Simple as they may seem, U-turns can be a concern to riders of any level of experience. In fact, talk to any beginning rider and one of his biggest fears is typically tight turns. At one point or another, most riders have dropped a bike while attempting to turn around. Steering lock, rider height, bike size and a number of other factors come into play when negotiating a U-turn, so here are a few tips to help those struggling every time they find themselves wanting to go in the opposite direction.
The rider shown in the first photo has pulled all the way to the edge of the road in order to give himself as much room as possible for the U-turn. Notice the over-the-shoulder headcheck to assure that there is no oncoming traffic.
The important thing to remember when executing a tight U-turn is the bike must lean toward the inside of the turn. The more you lean, the tighter the arc of the turn. Many riders, especially beginners, like the security of having both feet on the ground, but doing so increases the radius of the corner since the bike remains nearly upright.
This rider is using a respectable amount of lean angle and has turned the bars to full lock. In order to ensure that the bike does not stall, it's helpful to modulate the clutch in the friction zone (i.e., slipping the clutch to a small degree). Turn the bike quickly, placing the majority of your weight on the outside footpeg; if the bike starts to fall in too quickly, arrest the lean angle with throttle application or simply dabbing your inside foot on the ground. Make sure and look through the turn; this rider is not even looking ahead of the motorcycle, instead fixing his eyes on where he wants to be next.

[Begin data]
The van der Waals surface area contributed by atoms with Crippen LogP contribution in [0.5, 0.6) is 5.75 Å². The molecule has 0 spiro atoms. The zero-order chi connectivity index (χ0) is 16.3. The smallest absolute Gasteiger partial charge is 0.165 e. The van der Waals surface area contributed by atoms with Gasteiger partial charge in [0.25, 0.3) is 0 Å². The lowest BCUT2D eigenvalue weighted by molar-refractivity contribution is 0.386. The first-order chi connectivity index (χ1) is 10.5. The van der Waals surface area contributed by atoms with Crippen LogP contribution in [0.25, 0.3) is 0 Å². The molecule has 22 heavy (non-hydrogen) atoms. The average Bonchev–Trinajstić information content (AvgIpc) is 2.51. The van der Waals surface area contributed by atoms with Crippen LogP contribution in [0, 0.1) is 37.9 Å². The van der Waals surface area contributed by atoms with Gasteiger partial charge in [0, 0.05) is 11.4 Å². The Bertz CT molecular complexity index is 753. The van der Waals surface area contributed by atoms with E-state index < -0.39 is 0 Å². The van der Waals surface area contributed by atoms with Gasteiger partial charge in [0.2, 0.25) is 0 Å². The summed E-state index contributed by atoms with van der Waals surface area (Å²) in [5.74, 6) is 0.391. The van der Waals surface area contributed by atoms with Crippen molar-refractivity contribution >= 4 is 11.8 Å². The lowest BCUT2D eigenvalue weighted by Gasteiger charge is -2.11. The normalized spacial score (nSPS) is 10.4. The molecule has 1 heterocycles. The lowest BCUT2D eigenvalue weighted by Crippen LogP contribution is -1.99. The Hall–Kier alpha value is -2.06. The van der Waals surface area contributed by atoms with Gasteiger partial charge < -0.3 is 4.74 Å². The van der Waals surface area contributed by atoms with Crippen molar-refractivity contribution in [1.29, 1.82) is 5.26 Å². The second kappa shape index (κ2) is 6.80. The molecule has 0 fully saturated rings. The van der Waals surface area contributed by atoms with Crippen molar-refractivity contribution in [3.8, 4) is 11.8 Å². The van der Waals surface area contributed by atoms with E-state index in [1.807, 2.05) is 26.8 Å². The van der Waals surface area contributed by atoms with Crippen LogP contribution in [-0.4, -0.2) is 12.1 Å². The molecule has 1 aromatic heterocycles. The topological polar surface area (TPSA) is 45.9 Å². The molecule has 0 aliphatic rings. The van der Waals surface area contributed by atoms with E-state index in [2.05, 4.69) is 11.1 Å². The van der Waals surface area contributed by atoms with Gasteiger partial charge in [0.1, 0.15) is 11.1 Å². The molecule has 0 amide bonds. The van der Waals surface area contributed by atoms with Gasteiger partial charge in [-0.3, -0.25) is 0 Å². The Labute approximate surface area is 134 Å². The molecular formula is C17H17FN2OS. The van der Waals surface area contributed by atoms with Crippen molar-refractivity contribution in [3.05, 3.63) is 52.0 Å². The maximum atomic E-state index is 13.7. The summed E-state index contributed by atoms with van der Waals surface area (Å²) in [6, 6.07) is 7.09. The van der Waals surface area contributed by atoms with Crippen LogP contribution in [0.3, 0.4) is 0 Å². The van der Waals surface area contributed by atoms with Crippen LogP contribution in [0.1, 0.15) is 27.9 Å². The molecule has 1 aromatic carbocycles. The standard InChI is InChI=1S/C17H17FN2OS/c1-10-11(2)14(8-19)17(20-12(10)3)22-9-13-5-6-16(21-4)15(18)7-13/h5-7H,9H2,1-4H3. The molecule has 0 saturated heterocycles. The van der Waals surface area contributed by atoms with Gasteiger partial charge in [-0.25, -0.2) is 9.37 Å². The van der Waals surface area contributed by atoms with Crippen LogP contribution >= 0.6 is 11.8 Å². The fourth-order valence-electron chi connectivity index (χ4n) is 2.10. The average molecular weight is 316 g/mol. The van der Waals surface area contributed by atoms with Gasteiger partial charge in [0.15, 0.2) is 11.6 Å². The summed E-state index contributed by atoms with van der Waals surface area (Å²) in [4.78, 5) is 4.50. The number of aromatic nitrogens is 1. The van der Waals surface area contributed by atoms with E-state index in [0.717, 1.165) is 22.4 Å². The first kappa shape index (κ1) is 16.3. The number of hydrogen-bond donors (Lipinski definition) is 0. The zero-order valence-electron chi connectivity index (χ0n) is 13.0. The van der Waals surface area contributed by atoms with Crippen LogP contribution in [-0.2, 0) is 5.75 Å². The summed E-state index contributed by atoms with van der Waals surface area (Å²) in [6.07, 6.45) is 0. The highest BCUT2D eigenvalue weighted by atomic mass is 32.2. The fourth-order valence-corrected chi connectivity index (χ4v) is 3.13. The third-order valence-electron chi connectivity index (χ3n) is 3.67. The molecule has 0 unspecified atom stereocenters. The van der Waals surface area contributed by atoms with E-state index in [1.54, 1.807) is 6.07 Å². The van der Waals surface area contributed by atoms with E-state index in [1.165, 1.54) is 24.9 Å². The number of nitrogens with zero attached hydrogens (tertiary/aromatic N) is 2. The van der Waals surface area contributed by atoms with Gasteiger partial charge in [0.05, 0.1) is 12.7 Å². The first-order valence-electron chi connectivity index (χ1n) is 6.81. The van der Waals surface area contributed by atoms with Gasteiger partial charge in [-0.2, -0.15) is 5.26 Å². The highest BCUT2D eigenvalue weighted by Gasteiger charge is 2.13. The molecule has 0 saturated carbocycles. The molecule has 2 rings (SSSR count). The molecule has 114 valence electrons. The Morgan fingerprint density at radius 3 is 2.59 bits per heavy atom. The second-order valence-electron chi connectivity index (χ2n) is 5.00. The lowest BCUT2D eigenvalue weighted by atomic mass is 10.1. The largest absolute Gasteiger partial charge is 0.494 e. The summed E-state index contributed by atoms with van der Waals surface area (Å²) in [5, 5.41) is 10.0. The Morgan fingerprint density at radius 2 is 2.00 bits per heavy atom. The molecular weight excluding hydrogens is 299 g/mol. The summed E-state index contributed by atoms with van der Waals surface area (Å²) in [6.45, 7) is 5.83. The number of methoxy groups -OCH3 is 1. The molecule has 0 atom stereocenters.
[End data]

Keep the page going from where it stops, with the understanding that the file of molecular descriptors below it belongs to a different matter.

In the middle of the turn, keep your head pointed down the road in the direction you want to go, with your weight still concentrated on the outside peg. At this point, you can use the rear brake to tighten the arc of the corner. Remember to keep a little power applied to the rear wheel while using the brake. Stay off the front brake, as the accompanying weight transfer upsets the chassis more and affects steering to a greater degree.
Notice that the bars are still at full lock to complete the turn. At this point, release the rear brake so the bike can smoothly exit the turn. The bars are turned to full lock, the rider is leaning toward the outside of the turn and using the rear brake while looking through the corner.
With the proper technique, extremely tight circles can be made at very low speeds. Practice going in circles in both directions using these techniques and the next time you find yourself in a tight spot, you'll have no problem getting out of it smoothly.